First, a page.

HV DNA detection was conducted by pan nested HV PCR  involving DFA, KG1 and ILK primers in the external PCR, and TGV-IYG primers in the internal PCR. The primer sequences have been described previously . To determine positive samples, direct sequencing of the nested PCR product, approximately 220 base pairs (bp) was performed using the primers TGVseq – IYGseq.
To obtain additional nucleotide sequences (approximately 700 bp in length), products of the external PCR from positive samples were amplified using the primers DFA and KG1. Amplified DNA fragments of the predicted size were purified and cloned into the plasmid vector pGEM-T (Promega Corporation) following the manufacturer’s instructions and sequenced with the corresponding T7 primer (forward) and SP6 primer (reverse).
Two clones for each sample were selected. Once the consensus nucleotide sequence was obtained and the primer binding sites excluded, the Clustal W option in MEGA 4.0 was used to deduce the corresponding amino acid sequence and to construct an unrooted neighbor-joining tree. All the available cetacean HV DNA-polymerase gene sequences reported to date [6–11, 17–20] were compared by their aminoacid (aa) sequences in the GenBank database, which is the recommended method for molecular HV classification .
Sequences that were 100% identical were excluded (in those cases, only the sequence published first was conserved in the phylogenetic tree) and other sequences from HV-assigned species available at the International Committee on Taxonomy of Viruses  were also included in the comparison.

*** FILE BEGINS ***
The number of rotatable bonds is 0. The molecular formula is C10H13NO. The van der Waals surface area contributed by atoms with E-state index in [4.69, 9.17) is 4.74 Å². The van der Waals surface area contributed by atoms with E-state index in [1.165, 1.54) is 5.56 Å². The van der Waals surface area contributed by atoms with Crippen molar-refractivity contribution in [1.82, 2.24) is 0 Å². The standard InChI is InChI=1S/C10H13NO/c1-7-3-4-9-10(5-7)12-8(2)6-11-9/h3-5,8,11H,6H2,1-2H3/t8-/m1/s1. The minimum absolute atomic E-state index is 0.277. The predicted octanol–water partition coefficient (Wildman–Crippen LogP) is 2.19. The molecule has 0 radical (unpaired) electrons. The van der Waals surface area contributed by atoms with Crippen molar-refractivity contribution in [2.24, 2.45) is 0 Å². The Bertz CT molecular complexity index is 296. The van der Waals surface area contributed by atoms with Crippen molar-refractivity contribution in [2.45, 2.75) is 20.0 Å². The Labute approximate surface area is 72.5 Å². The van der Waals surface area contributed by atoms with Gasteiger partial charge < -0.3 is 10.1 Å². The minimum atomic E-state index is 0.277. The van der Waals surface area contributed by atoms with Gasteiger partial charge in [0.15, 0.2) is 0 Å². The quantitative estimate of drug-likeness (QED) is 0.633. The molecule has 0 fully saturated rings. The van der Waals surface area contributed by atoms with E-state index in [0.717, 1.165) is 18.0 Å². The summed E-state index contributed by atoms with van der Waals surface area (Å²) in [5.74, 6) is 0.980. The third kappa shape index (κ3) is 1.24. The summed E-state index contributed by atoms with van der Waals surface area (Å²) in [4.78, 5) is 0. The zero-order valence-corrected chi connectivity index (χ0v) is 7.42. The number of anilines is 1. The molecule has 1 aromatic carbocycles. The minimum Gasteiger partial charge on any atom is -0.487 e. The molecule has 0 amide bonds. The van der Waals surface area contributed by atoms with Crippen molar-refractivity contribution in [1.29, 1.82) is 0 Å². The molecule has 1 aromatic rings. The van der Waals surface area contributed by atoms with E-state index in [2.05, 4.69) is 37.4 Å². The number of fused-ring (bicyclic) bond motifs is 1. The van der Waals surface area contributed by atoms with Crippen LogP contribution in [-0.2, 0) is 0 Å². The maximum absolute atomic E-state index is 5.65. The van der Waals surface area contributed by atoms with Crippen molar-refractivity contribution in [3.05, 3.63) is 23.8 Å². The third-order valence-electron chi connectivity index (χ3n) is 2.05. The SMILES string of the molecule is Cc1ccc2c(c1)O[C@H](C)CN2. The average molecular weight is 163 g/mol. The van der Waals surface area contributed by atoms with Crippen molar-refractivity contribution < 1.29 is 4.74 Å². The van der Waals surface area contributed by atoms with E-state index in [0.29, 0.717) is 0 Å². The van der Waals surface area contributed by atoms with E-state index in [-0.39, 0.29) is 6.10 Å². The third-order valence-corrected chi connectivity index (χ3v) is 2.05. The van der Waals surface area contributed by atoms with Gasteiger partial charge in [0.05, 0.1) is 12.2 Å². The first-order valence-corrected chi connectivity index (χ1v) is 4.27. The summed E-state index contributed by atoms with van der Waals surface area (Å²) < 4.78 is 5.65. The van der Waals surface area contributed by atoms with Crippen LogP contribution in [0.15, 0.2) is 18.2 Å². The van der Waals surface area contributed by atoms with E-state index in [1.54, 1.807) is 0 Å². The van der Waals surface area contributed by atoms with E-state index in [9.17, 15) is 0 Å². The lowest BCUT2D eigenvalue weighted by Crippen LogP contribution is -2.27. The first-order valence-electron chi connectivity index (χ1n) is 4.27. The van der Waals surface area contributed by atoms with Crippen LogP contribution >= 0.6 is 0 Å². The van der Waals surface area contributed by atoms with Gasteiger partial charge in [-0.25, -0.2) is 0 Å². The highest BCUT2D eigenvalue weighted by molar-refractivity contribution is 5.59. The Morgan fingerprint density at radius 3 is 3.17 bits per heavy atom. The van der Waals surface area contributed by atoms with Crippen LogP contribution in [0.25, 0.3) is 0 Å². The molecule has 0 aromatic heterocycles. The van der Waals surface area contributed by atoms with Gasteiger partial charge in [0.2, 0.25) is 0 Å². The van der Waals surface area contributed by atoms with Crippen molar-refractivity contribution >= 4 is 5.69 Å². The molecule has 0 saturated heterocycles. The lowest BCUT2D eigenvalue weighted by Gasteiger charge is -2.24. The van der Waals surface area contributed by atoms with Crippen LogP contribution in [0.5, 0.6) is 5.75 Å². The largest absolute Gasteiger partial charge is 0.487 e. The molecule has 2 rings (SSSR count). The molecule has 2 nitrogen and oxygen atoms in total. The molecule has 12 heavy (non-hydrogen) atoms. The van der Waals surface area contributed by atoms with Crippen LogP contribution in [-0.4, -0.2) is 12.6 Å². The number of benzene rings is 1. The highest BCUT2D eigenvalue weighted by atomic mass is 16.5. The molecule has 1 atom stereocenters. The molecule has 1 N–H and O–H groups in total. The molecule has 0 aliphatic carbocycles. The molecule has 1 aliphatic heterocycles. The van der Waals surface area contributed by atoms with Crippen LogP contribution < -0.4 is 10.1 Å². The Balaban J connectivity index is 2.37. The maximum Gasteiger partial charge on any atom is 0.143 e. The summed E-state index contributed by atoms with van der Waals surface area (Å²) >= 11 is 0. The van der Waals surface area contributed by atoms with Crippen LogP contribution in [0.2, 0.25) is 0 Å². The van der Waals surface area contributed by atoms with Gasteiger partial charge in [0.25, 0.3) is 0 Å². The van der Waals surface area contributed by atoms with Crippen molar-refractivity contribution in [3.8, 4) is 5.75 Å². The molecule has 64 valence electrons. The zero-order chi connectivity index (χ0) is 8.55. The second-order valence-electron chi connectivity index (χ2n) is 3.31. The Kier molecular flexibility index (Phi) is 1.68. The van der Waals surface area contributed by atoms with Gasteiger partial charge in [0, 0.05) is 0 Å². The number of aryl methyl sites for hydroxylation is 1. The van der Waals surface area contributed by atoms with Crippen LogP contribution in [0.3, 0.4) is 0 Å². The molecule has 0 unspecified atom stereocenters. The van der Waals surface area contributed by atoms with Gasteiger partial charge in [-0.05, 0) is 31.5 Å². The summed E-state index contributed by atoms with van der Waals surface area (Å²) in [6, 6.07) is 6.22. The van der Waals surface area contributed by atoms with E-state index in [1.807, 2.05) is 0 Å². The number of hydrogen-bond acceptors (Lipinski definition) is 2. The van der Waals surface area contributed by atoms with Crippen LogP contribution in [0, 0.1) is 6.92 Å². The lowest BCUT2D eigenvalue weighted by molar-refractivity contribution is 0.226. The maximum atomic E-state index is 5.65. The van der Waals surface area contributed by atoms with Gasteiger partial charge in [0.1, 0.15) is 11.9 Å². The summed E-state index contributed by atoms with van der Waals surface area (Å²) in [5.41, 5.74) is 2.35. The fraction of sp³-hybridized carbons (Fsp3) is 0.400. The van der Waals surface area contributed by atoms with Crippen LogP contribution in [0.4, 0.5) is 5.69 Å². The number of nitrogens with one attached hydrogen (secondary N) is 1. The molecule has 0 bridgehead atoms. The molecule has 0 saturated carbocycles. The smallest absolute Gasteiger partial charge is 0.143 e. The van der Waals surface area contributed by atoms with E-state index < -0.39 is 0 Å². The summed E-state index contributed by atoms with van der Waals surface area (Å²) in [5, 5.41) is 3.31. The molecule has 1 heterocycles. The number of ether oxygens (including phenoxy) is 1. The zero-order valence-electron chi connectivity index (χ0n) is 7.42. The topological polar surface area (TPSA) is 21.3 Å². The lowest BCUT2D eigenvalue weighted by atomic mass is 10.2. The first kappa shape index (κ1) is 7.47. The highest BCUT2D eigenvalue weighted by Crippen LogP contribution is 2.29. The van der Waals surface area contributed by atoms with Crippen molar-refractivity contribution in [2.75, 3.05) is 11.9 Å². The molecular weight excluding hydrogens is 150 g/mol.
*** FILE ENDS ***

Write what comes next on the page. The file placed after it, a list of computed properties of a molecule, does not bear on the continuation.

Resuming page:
Gross examination revealed several Xenobalanus sp barnacles attached to the fluke, multiple cutaneous scars and atrophy of the epaxial musculature. Intravascular gas was noted within the epicardial, mesenteric and portal veins as well as beneath the liver capsule. Nematodes were observed within the bronchi. Fish bones, otoliths and plastic foreign debris were found within the squamous stomach. Many parasitic cysts (Phyllobothrium sp.) were observed in the retroperitoneal area as well as in testicular serosa. The kidneys were congested and no urine was found in the bladder.
Immunohistological and ultrastructural study
HV antigen was only detected in the kidney and immunopositivity was clearly observed in the intranuclear inclusions bodies of tubuloepithelial cells and small amount was associated with cell debris in necrotic areas. (Figure 3, inset). Ultrastructural analysis demonstrated that intranuclear inclusion bodies labeled immunohistologically corresponded to HV particles (Figure 3, inset).
Photobacterium damsela and Pasteurella skyensis were isolated from lung samples. Clostridium sp was isolated from the liver. No bacteria were isolated from kidney samples.
Although in this unique case of stranding the cause of death was not determined, two pathological findings merit consideration. First, a systemic gas embolism was observed similar to that linked to military sonar described in stranded beaked whales . However, it has been determined that no anthropogenic sound source was spatially or temporally used in the area of stranding. Thus, we suggest this kind of gas embolism may be linked to diving problems in “sick”, stranded beaked whales (Fernandez, personal communication).
Second, although no gross lesions were observed in the kidneys, two main histopathological findings were noted. Membranous glomerulonephritis, multifocal interstitial aggregate of lymphoplasmacytic cells, multifocal necrotizing tubulointerstitial nephritis and the presence of intranuclear inclusion bodies in epithelial cells were observed.
In terrestrial mammals, interstitial nephritis may be the result of bacterial and viral septicemia, whereby these infectious agents first infect kidney tubules and then induce an inflammatory response in the interstitium .
IHC analysis demonstrated HV antigens and EM analysis identified numerous intranuclear HV particles in this case study whale .
HV can be ubiquitous and its capacity to cause disease in cetaceans is unclear and may be varied depending upon an individual’s condition and species type [7–10]. Recently, systemic herpes viral lesions have been reported in a striped dolphin, probably secondary to immunosuppression caused by morbillivirus co-infection .